San Diego Union-Tribune
CALIFORNIA POWER CRISIS
Bush intiates search for new energy policy
By TOBY ECKERT
COPLEY NEWS SERVICE
WASHINGTON -- With California's power crisis as a backdrop, President Bush yesterday directed Vice President Dick Cheney and other top officials to
"act boldly and swiftly" to develop a new national energy policy.
"We're very aware in this administration that the situation in California is beginning to affect neighboring states," Bush said. "Western governors
... (are) deeply concerned about the situation spreading beyond the California borders, and so are we."
But Bush stressed again that the problems in the Golden State are only one facet of the discussions and that "the situation is going to be best remedied in California by Californians."
The meeting between the president and Cabinet members marked the start of the administration's push for a policy largely aimed at expanding domestic
supplies of oil, natural gas and coal through increased drilling and mining -- including on public lands like the Arctic National Wildlife Refuge.
Key members of Congress are working on a similar plan. Their blueprint reportedly includes increased funding for solar, wind and other renewable
power sources. But the legislation may take months to craft.
"It's becoming very clear to the country that demand is outstripping supply, that there are more users of electricity and natural gas than there
are ... new units being found, and we've got to do something about that," Bush told reporters before the start of the closed-door meeting with
Environmentalists vow to wage an all-out battle against opening the Alaska refuge and other protected lands to drilling and mining. California
Assemblyman Fred Keeley, D-Boulder Creek, told The Associated Press that Bush was using the state's energy crisis as "a subterfuge and ruse" to gain
political support for drilling in the Arctic National Wildlife Refuge.
Besides Cheney, the president's energy task force includes Energy Secretary Spencer Abraham, Treasury Secretary Paul O'Neill, Transportation Secretary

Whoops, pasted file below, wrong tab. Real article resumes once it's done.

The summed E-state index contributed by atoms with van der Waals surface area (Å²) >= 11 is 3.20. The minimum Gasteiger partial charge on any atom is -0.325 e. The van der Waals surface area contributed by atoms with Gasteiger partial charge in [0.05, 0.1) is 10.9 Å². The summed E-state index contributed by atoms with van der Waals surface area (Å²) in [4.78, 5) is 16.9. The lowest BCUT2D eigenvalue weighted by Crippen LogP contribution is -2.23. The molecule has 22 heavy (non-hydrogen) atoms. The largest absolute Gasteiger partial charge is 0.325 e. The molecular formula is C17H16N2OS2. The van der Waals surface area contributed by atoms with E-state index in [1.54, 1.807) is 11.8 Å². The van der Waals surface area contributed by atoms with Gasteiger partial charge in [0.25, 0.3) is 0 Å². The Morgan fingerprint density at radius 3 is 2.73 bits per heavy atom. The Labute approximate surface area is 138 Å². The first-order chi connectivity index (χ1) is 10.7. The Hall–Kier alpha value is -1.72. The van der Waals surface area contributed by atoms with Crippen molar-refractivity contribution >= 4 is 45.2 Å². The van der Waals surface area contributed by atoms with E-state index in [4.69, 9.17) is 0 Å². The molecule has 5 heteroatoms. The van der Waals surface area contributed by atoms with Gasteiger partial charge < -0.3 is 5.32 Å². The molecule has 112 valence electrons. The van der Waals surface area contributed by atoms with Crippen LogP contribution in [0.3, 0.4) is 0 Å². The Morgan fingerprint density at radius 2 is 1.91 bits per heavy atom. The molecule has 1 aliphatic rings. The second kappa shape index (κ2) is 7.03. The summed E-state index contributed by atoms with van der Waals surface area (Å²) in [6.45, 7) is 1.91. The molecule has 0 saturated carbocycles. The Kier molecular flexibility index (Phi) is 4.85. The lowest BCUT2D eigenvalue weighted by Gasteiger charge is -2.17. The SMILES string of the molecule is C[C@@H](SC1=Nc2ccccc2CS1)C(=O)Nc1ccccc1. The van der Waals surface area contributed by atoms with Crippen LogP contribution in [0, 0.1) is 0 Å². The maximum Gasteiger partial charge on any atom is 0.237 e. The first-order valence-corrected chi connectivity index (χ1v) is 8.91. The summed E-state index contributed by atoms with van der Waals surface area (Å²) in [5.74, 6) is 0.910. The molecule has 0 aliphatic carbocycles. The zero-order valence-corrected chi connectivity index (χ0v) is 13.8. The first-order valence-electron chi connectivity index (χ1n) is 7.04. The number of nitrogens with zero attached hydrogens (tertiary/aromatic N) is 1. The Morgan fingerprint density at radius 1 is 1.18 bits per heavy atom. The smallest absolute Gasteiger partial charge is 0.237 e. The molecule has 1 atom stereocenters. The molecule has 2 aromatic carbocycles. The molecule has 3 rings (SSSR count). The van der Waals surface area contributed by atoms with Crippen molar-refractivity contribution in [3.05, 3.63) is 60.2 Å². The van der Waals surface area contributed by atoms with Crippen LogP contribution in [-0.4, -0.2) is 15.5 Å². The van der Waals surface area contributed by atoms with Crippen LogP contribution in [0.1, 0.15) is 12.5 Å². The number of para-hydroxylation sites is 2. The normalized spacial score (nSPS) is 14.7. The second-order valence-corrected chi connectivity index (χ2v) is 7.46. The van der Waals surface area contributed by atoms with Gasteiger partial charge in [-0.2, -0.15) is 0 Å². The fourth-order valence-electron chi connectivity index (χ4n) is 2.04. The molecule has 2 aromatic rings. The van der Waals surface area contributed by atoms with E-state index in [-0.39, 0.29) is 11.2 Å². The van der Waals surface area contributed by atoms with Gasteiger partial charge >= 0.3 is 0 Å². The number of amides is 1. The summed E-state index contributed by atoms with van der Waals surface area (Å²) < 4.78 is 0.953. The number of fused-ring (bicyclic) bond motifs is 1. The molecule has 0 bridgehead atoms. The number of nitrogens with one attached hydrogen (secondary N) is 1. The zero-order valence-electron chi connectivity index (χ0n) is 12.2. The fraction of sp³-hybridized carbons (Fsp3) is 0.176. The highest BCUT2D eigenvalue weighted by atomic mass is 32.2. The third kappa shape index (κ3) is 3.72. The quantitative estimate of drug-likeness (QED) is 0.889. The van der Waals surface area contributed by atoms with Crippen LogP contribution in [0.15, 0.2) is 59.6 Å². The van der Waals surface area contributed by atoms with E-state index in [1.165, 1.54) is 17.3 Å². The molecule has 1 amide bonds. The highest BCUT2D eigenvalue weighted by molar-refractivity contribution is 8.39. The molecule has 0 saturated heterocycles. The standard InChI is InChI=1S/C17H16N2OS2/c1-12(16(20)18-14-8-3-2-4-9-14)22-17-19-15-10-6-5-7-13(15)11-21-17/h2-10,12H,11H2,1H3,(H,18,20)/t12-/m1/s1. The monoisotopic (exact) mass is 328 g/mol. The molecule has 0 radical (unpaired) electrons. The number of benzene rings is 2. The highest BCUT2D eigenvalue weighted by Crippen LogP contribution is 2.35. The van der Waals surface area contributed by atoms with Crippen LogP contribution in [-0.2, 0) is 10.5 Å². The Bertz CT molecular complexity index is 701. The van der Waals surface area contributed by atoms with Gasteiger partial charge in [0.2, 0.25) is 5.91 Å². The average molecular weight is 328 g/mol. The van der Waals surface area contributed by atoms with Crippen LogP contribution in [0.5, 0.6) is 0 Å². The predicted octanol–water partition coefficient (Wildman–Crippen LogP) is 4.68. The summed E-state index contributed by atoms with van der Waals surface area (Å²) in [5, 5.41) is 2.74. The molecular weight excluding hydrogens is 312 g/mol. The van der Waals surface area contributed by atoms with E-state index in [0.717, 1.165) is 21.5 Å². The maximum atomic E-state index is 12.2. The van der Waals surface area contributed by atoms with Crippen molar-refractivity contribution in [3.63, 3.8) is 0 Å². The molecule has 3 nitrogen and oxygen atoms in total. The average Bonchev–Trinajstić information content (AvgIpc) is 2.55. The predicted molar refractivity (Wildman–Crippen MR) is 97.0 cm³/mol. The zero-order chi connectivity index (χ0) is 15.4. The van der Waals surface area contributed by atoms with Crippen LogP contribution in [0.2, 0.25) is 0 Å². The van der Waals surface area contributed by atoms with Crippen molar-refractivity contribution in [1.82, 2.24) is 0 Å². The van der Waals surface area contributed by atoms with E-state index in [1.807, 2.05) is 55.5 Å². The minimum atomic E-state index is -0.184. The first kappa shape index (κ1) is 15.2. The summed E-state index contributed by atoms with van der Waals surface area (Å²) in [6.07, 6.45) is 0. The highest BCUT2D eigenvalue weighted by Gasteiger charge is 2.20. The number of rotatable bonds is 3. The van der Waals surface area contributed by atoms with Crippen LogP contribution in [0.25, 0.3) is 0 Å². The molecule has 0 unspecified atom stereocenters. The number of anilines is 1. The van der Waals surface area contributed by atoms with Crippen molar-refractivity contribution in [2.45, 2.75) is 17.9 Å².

Norman Mineta, Commerce Secretary Don Evans and Agriculture Secretary Ann
After the meeting, White House spokesman Ari Fleischer said "there was no new ground broken" on the California crisis.
The administration has used the state's power crunch as a prime exhibit in arguing for more extensive exploitation of the nation's fossil fuel
"One of the factors that we've seen is that (power) demand has grown . . . particularly in California, where no new supplies have been brought on
line, no new plants have been built," Fleischer said. "So to address an imbalance, what's important, in the president's opinion, is to increase
"We need to increase our supply from domestic supplies, which means oil, it means natural gas, it means coal, it means clean-burning coal. That's where
the focus will be to a substantial degree," Fleischer said.
Cheney, like Bush, is a former oil company executive. But Fleischer said that should not raise concerns that the administration's proposals will be
more favorable to energy companies than consumers.
During the presidential campaign, Bush proposed opening 1.5 million acres of the Alaskan wildlife refuge -- 8 percent of its total area -- to oil
exploration. He also said he would order a review of drilling and mining restrictions on other federal land.
Bush has said he supports the moratorium on new drilling off the coasts of California and Florida.
Yesterday's White House meeting kicked off a flurry of federal activity this week on energy issues facing California and other states. On
Wednesday, the Senate Energy and Natural Resources Committee will hold hearings on the California crisis and its impact on neighboring states.
California utility officials and executives from companies that supply power to the state are among those slated to testify.
Abraham will go to Portland, Ore., late in the week for a meeting with Western governors -- including California Gov. Gray Davis.